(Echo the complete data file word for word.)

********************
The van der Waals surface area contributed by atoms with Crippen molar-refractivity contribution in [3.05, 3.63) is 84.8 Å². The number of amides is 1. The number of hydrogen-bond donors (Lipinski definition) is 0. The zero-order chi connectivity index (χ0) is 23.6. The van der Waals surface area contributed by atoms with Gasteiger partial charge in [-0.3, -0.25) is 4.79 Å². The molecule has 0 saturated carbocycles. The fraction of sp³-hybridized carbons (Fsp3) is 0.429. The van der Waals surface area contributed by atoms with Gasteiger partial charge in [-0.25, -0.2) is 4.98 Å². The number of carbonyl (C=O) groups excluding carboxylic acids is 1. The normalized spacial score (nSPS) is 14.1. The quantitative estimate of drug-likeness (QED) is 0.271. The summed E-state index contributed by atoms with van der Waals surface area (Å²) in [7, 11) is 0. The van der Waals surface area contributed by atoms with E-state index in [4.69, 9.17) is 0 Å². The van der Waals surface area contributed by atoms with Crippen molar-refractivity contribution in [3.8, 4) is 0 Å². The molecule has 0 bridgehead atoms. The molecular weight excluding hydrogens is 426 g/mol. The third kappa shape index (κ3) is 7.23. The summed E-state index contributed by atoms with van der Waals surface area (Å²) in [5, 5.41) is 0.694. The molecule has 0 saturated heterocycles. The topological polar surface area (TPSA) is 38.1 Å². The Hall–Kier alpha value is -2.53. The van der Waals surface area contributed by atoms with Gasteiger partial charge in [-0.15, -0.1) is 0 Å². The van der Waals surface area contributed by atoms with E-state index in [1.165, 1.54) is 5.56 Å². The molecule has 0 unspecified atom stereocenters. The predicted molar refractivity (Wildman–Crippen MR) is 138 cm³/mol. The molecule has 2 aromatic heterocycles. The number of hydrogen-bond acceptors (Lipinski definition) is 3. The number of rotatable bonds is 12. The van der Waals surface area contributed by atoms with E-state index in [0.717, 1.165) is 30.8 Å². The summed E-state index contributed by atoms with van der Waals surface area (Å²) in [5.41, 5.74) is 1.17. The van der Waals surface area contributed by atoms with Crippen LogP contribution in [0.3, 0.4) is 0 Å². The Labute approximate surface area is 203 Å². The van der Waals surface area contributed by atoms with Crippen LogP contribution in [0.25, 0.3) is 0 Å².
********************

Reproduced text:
The van der Waals surface area contributed by atoms with Crippen molar-refractivity contribution in [3.05, 3.63) is 84.8 Å². The number of amides is 1. The number of hydrogen-bond donors (Lipinski definition) is 0. The zero-order chi connectivity index (χ0) is 23.6. The van der Waals surface area contributed by atoms with Gasteiger partial charge in [-0.3, -0.25) is 4.79 Å². The molecule has 0 saturated carbocycles. The fraction of sp³-hybridized carbons (Fsp3) is 0.429. The van der Waals surface area contributed by atoms with Gasteiger partial charge in [-0.25, -0.2) is 4.98 Å². The number of carbonyl (C=O) groups excluding carboxylic acids is 1. The normalized spacial score (nSPS) is 14.1. The quantitative estimate of drug-likeness (QED) is 0.271. The summed E-state index contributed by atoms with van der Waals surface area (Å²) in [7, 11) is 0. The van der Waals surface area contributed by atoms with E-state index in [4.69, 9.17) is 0 Å². The van der Waals surface area contributed by atoms with Crippen molar-refractivity contribution in [3.8, 4) is 0 Å². The molecule has 0 bridgehead atoms. The molecular weight excluding hydrogens is 426 g/mol. The third kappa shape index (κ3) is 7.23. The summed E-state index contributed by atoms with van der Waals surface area (Å²) in [5, 5.41) is 0.694. The molecule has 0 saturated heterocycles. The topological polar surface area (TPSA) is 38.1 Å². The Hall–Kier alpha value is -2.53. The van der Waals surface area contributed by atoms with Gasteiger partial charge in [-0.15, -0.1) is 0 Å². The van der Waals surface area contributed by atoms with E-state index in [1.165, 1.54) is 5.56 Å². The molecule has 0 unspecified atom stereocenters. The predicted molar refractivity (Wildman–Crippen MR) is 138 cm³/mol. The molecule has 2 aromatic heterocycles. The number of hydrogen-bond acceptors (Lipinski definition) is 3. The number of rotatable bonds is 12. The van der Waals surface area contributed by atoms with E-state index in [0.717, 1.165) is 30.8 Å². The summed E-state index contributed by atoms with van der Waals surface area (Å²) in [5.41, 5.74) is 1.17. The van der Waals surface area contributed by atoms with Crippen LogP contribution in [0.3, 0.4) is 0 Å². The Labute approximate surface area is 203 Å². The van der Waals surface area contributed by atoms with Crippen LogP contribution in [0.25, 0.3) is 0 Å².